• Dan Connors

A time machine to the future? It's all in your head and could save your life.



Imaginable: How to See the Future Coming and Feel Ready for Anything―Even Things that Seem Impossible Today

Jane McGonigal 2022


Let's face it- we're terrible at predicting the future. We're even worse at dealing with unexpected changes in the present. If there's anything that we learned about the Coronavirus epidemic it's that American society doesn't do well with surprises and out-of-the-ordinary events. Most of us like to think that in the future, things will be pretty much like they've past, only a bit faster and shinier (or hotter and deadlier if you're a pessimist). Predicting the future is, of course, impossible, but preparing for the future is essential. So the best we can do is to look for trends and be open-minded enough that we're willing to change course when necessary.

Imaginable is a new book by Jane McGonigal that tries to show us how to think like a futurist and not get left behind as time rushes onward. McGonigal is a game designer and author who has penned two popular books about how to use game theory to improve your life- Superbetter and Reality is Broken. A member of the Institute for the Future, she has lately been using her game designs to help come up with future scenarios that help those in the present think about how to prepare for likely future scenarios.

We are all victims of normalcy bias- the tendency to look away from approaching dangers and cling to normalcy and the past no matter what. It's why the first lifeboats of the Titanic were half empty. It's why so many refused to wear masks or get vaccinated during the most recent pandemic. And it's why we stubbornly refuse to confront the causes of the world's changing climate even as evidence piles up year after year. Most of us like predictability and security, and any threat to that becomes too hard to even think about, so we shut it down. And for those who dare to think the unthinkable, the tendency sometimes is to give up, and say there's nothing you can do about it, so why even try.

This book should be given to every CEO, politician and thought leader to open their minds to where we are all headed, which is kind of their job. The rest of us can benefit from this knowledge as well, because in a democracy, we supposedly have agency over how our institutions handle the crises of the future.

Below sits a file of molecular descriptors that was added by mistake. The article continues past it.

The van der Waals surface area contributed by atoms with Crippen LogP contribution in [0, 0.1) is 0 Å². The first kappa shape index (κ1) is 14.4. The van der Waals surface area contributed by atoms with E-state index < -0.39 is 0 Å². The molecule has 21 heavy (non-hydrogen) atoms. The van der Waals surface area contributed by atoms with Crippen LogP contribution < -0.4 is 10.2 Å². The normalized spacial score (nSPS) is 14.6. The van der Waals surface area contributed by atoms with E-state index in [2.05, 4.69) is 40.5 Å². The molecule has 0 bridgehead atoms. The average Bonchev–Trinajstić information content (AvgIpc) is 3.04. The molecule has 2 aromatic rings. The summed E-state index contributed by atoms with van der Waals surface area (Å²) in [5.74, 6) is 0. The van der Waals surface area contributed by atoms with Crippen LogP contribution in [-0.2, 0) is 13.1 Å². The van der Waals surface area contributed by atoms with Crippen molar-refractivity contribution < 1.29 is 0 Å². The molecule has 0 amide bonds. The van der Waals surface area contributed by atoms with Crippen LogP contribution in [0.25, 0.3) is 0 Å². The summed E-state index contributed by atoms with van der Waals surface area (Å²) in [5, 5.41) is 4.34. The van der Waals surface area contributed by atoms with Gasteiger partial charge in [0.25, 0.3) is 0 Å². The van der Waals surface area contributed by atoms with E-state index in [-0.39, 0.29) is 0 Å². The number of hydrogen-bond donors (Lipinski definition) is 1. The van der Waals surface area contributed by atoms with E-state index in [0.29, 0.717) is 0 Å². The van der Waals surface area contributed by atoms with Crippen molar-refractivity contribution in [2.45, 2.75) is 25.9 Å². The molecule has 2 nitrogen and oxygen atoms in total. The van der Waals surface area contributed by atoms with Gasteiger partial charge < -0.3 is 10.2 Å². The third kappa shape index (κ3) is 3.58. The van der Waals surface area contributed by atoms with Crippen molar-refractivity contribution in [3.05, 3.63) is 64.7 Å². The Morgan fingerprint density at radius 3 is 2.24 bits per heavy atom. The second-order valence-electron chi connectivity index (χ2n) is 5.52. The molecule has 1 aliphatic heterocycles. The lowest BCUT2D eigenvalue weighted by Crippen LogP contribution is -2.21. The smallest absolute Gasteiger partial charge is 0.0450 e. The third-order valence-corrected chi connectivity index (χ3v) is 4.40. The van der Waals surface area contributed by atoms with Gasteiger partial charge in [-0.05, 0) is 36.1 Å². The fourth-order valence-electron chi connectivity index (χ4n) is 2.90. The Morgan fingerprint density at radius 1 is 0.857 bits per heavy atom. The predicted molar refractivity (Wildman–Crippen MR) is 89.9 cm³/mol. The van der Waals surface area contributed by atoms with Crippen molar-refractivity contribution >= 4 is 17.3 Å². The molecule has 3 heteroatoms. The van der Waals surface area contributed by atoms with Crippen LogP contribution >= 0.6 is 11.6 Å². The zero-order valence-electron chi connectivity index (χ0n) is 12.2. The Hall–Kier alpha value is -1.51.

McGonigal goes through important concepts that she uses in constructing her futuristic scenarios, and then uses hypothetical future events to illustrate them. This book will open up your thinking and force you to confront things, so be prepared. This is not light reading and might change the way you see the world going forward.

Here are some of her key concepts:
1- Try to open up a ten year window into the future. Ten years is far enough away that many changes are likely, but not so far away as to be unthinkable. Most of us are lucky if we have one year plans, but looking at your ten year goals and desires is a real stretch and can pay off in the long run.

2- Use your mind's eye. What will the physical environment of the future look like? What will you be doing on a typical day? Who will you be interacting with? Forcing your brain to imagine the future is what the author calls Episodic Future Thinking (EFT), and by pre-experiencing things you can uncover emotions, learn things you didn't know, and discover opportunities that will lead you closer to your desired future.

3- Play with future scenarios. Change the times, places, and people and look for ideas of how things could evolve. Suspend disbelief and truly open your mind to different scenarios, using internet research or books about the future to fuel your ideas.

4- Don't be afraid to be ridiculous. Futurist Jim Dator said that "any useful idea about the future should appear to be ridiculous." Challenge todays norms. Past assumptions don't always work in the future. No one predicted how central the internet would be today fifty years ago. The I-phone, streaming entertainment, and gluten free foods were unthinkable back then. There's no way to know what inventions and challenges the 21st century might provide, so a playful openness to the weird and new is essential.